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Paramedic experiences of using an enhanced stroke assessment during a cluster randomised trial: a qualitative thematic analysis
  1. Joanne Lally1,
  2. Anu Vaittinen1,
  3. Graham McClelland2,
  4. Christopher I Price3,
  5. Lisa Shaw3,
  6. Gary A Ford4,
  7. Darren Flynn1,
  8. Catherine Exley1
  1. 1 Population Health Sciences Institute, Newcastle University, Newcastle upon Tyne, Tyne and Wear, UK
  2. 2 Research and Development, North East Ambulance Service NHS Foundation Trust, Newcastle upon Tyne, Tyne and Wear, UK
  3. 3 Stroke Research Group, Population Health Sciences Institute, Newcastle University, Newcastle upon Tyne, Tyne and Wear, UK
  4. 4 Medical Sciences Division, University of Oxford, and Oxford University Hospitals NHS Foundation Trust, Oxford, Oxfordshire, UK
  1. Correspondence to Christopher I Price, Stroke Research Group, Population Health Sciences Institute, Newcastle University, Newcastle upon Tyne NE2 4HH, UK; c.i.m.price{at}ncl.ac.uk

Abstract

Background Intravenous thrombolysis is a key element of emergency treatment for acute ischaemic stroke, but hospital service delivery is variable. The Paramedic Acute Stroke Treatment Assessment (PASTA) multicentre cluster randomised controlled trial evaluated whether an enhanced paramedic-initiated stroke assessment pathway could improve thrombolysis volume. This paper reports the findings of a parallel process evaluation which explored intervention paramedics’ experience of delivering the enhanced assessment.

Methods Interviewees were recruited from 453 trained intervention paramedics across three UK ambulance services hosting the trial: North East, North West and Welsh Ambulance Services. A semistructured interview guide aimed to (1) explore the stroke-specific assessment and handover procedures which were part of the PASTA pathway and (2) enable paramedics to share relevant views about expanding their role and any barriers/enablers they encountered. Interviews were audiorecorded, transcribed verbatim and analysed following the principles of the constant comparative method.

Results Twenty-six interviews were conducted (11 North East, 10 North West and 5 Wales). Iterative data analysis identified four key themes, which reflected paramedics’ experiences at different stages of the care pathway: (1) Enhanced assessment at scene: paramedics felt this improved their skillset and confidence. (2) Prealert to hospital: a mixed experience dependent on receiving hospital staff. (3) Handover to hospital team: standardisation of format was viewed as the primary benefit of the PASTA pathway. (4) Assisting in hospital and feedback: due to professional boundaries, paramedics found these aspects harder to achieve, although feedback from the clinical team was valued when available.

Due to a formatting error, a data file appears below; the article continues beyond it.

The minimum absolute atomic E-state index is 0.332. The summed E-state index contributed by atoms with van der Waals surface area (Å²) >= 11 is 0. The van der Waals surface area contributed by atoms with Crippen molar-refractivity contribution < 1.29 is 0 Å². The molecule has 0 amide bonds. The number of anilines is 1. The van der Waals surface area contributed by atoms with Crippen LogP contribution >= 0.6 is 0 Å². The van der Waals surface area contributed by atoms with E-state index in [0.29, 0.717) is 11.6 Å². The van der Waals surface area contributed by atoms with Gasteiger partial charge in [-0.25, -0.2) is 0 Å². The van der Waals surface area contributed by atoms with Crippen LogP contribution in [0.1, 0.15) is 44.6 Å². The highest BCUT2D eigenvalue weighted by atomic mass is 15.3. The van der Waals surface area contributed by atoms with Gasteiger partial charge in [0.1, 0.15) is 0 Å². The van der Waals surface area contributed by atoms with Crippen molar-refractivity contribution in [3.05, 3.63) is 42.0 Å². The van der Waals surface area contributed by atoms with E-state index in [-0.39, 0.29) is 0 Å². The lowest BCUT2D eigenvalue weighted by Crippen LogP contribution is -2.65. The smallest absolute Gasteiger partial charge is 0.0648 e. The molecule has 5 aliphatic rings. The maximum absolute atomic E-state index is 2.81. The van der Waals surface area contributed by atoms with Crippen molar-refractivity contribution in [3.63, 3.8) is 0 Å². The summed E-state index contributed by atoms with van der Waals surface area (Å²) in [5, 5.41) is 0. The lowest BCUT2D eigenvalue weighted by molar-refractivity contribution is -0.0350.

Conclusion Paramedics believed that the PASTA pathway enhanced their skills and the emergency care of stroke patients, but a continuing clinical role postadmission was challenging. Future studies should consider whether interdisciplinary training is needed to enable more radical extension of professional boundaries for paramedics.

  • paramedics
  • qualitative research
  • stroke
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Footnotes

  • Handling editor Margaret Samuels-Kalow

  • Twitter @mcclg

  • Contributors GAF, CP and CE designed the PEARS programme of work and secured funding. LS, CP and GAF designed the PASTA trial and prepared the protocol. CP was the trial chief investigator. CE, DF, JL, CP, GAF and LS designed the trial process evaluation. JL, DF and AV conducted interviews. JL, DF, AV and GM analysed data. All authors have commented on interpretation of data and drafts of the manuscript. All authors approved the final manuscript.

  • Funding The work was funded by the National Institute for Health Research (Programme Grants for Applied Research, title: Promoting Effective and Rapid Stroke care (PEARS), project number: RP-PG-1211–20012).

  • Disclaimer The views and opinions expressed here are those of the authors and do not necessarily reflect those of the NIHR or Department of Health and Social Care.

  • Competing interests The employing institutions of all authors received funds from NIHR to enable this work to be undertaken.

  • Patient and public involvement Patients and/or the public were involved in the design, or conduct, or reporting or dissemination plans of this research. Refer to the 'Methods' section for further details.

  • Patient consent for publication Not required.

  • Ethics approval This qualitative study was approved by the National Health Service Research Ethics Committee Newcastle and North Tyneside (Ref 15/NE/0309).

  • Provenance and peer review Not commissioned; externally peer reviewed.

  • Data availability statement Due to the nature of this qualitative work, data will not be made available.

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